RYAN MATHEWS' tenure with the Eagles began on an odd, wrong-footed note. Now it just might have ended the same way.
Mathews signed with the Birds two springs ago, just as they were reeling in DeMarco Murray, the NFL's reigning leading rusher. The team hadn't expected to sign Murray when it made an offer to Mathews, which was kind of awkward, but Mathews signed here anyway, three years and $11 million, his arrival an odd footnote to the much splashier Murray venture.
Mathews outlasted Murray, and he became the Eagles' leading rusher this season, even if his play and the coaches' use of him remained oddly inconsistent. Now, it seems his final Eagles carry might have been that fourth-and-goal failure late in the third quarter Thursday night, when Mathews was wrestled down well short of the goal line, after the ball was snapped from inside the 1.
Eagles coach Doug Pederson announced Friday that on the previous play, Mathews' third-down run from the 3 to inside the 1, Mathews suffered a herniated disk in his neck that will require surgery. So he already had the injury when he threw himself into the line on fourth down.
Mathews has a year left on his contract, but the dead-cap charge for releasing him is $1 million, vs. $5 million to keep him around. The team wants to develop 2016 rookie Wendell Smallwood and seems likely to address running back in free agency or the draft.
Mathews' fate is to be a guy who runs hard but pays dearly for it, it seems. He has been healthy for 16 games only once in his seven-year NFL career, since arriving in San Diego as a first-round pick, 10th overall. That one, charmed year, 2013, he carried 285 times for 1,255 yards, but hasn't shown lead-back durability since.
Mathews had two big games this season - 19 carries for 109 yards and two touchdowns in the Nov. 13 victory over Atlanta, 20 carries for 128 yards and a touchdown Sunday at Baltimore. Both times, he suffered an injury in the next game after such heavy use - an MCL sprain in Seattle, the week after the Atlanta game, that sidelined Mathews the next two weeks.
"I think that Ryan obviously got off to a good start, and then there was a little bit of a lull in the middle, and he's finished up strong. That's kind of been the nature of the season for him," Pederson said of Mathews, who has 661 yards on 155 carries, and a team-high eight touchdowns. "These last couple of weeks, he's kind of been our workhorse at the running back position, and did some really good things for us."
Pederson called it a "pretty significant" injury, though he said he didn't think it was career-threatening.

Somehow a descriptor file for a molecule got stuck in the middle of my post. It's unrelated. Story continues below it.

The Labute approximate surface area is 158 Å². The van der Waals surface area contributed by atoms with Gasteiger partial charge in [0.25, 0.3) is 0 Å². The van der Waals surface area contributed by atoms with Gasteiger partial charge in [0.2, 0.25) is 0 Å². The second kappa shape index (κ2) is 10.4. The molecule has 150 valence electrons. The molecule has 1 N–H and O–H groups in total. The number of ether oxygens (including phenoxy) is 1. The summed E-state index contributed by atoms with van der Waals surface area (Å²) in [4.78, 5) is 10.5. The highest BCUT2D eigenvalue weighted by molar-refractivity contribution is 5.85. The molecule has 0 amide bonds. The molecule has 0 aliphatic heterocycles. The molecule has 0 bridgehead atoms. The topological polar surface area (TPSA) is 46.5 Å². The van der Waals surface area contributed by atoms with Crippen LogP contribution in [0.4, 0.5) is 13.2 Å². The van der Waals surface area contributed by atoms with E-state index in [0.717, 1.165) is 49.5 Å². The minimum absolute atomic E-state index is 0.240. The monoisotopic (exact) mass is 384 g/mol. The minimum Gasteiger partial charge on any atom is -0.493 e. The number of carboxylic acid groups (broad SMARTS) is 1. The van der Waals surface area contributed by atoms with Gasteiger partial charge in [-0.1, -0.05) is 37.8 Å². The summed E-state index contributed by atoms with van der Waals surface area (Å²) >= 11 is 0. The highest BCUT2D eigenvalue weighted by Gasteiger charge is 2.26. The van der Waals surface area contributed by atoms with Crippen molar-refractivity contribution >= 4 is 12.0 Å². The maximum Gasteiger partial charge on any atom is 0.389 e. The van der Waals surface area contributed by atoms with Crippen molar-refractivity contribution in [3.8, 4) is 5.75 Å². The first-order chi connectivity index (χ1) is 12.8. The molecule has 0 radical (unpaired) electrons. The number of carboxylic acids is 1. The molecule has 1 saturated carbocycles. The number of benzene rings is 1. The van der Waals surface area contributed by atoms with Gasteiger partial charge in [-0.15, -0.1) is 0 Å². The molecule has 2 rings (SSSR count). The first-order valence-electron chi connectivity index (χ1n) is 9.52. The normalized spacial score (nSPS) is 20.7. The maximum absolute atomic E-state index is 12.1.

The Eagles go into their season finale against Dallas on New Year's Day with only two healthy running backs, Darren Sproles and rookie Byron Marshall. Smallwood (knee) and Kenjon Barner (hamstring) already are on injured reserve. The team signed a practice squad running back, Terrell Watson, this week.
* Carson Wentz completed 14 passes to Eli Manning's 38, but the 40-yard touchdown pass from Wentz to Nelson Agholor was longer than any Manning completion. The Eagles were determined not to be burned by the big play.
* Terrence Brooks didn't play on defense until the final series, but he had a good night on special teams. It was Brooks who forced the Dwayne Harris fumble on a second-quarter punt, which was recovered by the Giants. Brooks later violently ripped down Harris, who might have thought he had some return room on the Eagles' first punt of the second half.
* Brooks' snaps as a safety came about because of a makeshift defensive plan devised on the sideline, Malcolm Jenkins said, before the Eagles' final punt gave the Giants the ball at their 15 with 1:31 left.
"We got tired of Odell (Beckham Jr.) catching the ball and sprinting through the defense, Jenkins said. Beckham gained 150 yards on 11 catches, while being targeted a whopping 20 times. "So we put Jalen Mills on him, took one of our d-linemen out, and added Terrence Brooks in, and basically just played a form of Cover-2. But we made sure we had somebody on Odell all the time. Because every time we played zone, he just kind of ran through the entire defense. So we knew that last drive, we were going to need something to keep the ball out of his hands."
Jenkins said defensive coordinator Jim Schwartz referred to it as a "box-and-one." Beckham did not catch a pass on the final drive, though he seemed to be open between Mills and Brooks on the next-to-last Giants play, a pass overthrown in the end zone.
* As is often the case, Dorial Green-Beckham's only catch of the night showed his tantalizing potential. Green-Beckham didn't seem to have anywhere to go on a third-down wide receiver screen, but he made Eli Apple miss, then bulled forward for the first down, just before the TD pass to Agholor.
* I get that the Giants had a case for pass interference on Nolan Carroll on that fourth-down pass with 1:54 left, but rewatching, it's pretty clear that Sterling Shepard stuck his arm into Carroll, to get separation, and that Carroll pinned it. To me, once a receiver does that, he's on his own; if he can't get his arm free, tough. Same thing on the Eagles' final throw, down the sideline to Jordan Matthews, who stuck his trail arm into Trevin Wade and got locked up before the ball arrived.